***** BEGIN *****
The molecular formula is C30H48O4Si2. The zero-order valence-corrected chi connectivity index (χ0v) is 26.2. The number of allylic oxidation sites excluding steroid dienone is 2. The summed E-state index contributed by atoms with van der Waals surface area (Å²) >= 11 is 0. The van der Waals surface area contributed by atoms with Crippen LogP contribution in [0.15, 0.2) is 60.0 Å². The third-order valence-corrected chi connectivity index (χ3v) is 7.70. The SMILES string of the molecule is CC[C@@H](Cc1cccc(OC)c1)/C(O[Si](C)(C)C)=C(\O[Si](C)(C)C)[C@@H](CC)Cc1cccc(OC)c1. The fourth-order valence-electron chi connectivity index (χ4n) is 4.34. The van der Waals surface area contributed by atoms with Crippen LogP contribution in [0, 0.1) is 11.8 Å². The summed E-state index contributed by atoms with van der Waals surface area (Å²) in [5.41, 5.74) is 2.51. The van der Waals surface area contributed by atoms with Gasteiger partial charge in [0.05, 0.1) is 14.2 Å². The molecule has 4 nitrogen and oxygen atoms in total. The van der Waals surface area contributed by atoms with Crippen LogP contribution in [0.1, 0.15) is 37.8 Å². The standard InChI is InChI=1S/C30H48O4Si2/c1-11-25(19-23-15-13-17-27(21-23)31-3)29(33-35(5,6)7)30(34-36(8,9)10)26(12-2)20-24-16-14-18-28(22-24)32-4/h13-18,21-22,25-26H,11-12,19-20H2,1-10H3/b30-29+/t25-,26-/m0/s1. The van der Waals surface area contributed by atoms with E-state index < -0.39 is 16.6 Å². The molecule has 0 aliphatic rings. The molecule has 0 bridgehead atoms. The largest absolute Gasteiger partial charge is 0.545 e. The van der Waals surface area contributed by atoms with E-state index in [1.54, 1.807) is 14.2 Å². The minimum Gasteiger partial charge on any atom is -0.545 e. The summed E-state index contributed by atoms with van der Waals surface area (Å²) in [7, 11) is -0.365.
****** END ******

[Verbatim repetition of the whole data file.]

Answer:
The molecular formula is C30H48O4Si2. The zero-order valence-corrected chi connectivity index (χ0v) is 26.2. The number of allylic oxidation sites excluding steroid dienone is 2. The summed E-state index contributed by atoms with van der Waals surface area (Å²) >= 11 is 0. The van der Waals surface area contributed by atoms with Crippen LogP contribution in [0.15, 0.2) is 60.0 Å². The third-order valence-corrected chi connectivity index (χ3v) is 7.70. The SMILES string of the molecule is CC[C@@H](Cc1cccc(OC)c1)/C(O[Si](C)(C)C)=C(\O[Si](C)(C)C)[C@@H](CC)Cc1cccc(OC)c1. The fourth-order valence-electron chi connectivity index (χ4n) is 4.34. The van der Waals surface area contributed by atoms with Crippen LogP contribution in [0, 0.1) is 11.8 Å². The summed E-state index contributed by atoms with van der Waals surface area (Å²) in [5.41, 5.74) is 2.51. The van der Waals surface area contributed by atoms with Gasteiger partial charge in [0.05, 0.1) is 14.2 Å². The molecule has 4 nitrogen and oxygen atoms in total. The van der Waals surface area contributed by atoms with Crippen LogP contribution in [0.1, 0.15) is 37.8 Å². The standard InChI is InChI=1S/C30H48O4Si2/c1-11-25(19-23-15-13-17-27(21-23)31-3)29(33-35(5,6)7)30(34-36(8,9)10)26(12-2)20-24-16-14-18-28(22-24)32-4/h13-18,21-22,25-26H,11-12,19-20H2,1-10H3/b30-29+/t25-,26-/m0/s1. The van der Waals surface area contributed by atoms with E-state index < -0.39 is 16.6 Å². The molecule has 0 aliphatic rings. The molecule has 0 bridgehead atoms. The largest absolute Gasteiger partial charge is 0.545 e. The van der Waals surface area contributed by atoms with E-state index in [1.54, 1.807) is 14.2 Å². The minimum Gasteiger partial charge on any atom is -0.545 e. The summed E-state index contributed by atoms with van der Waals surface area (Å²) in [7, 11) is -0.365.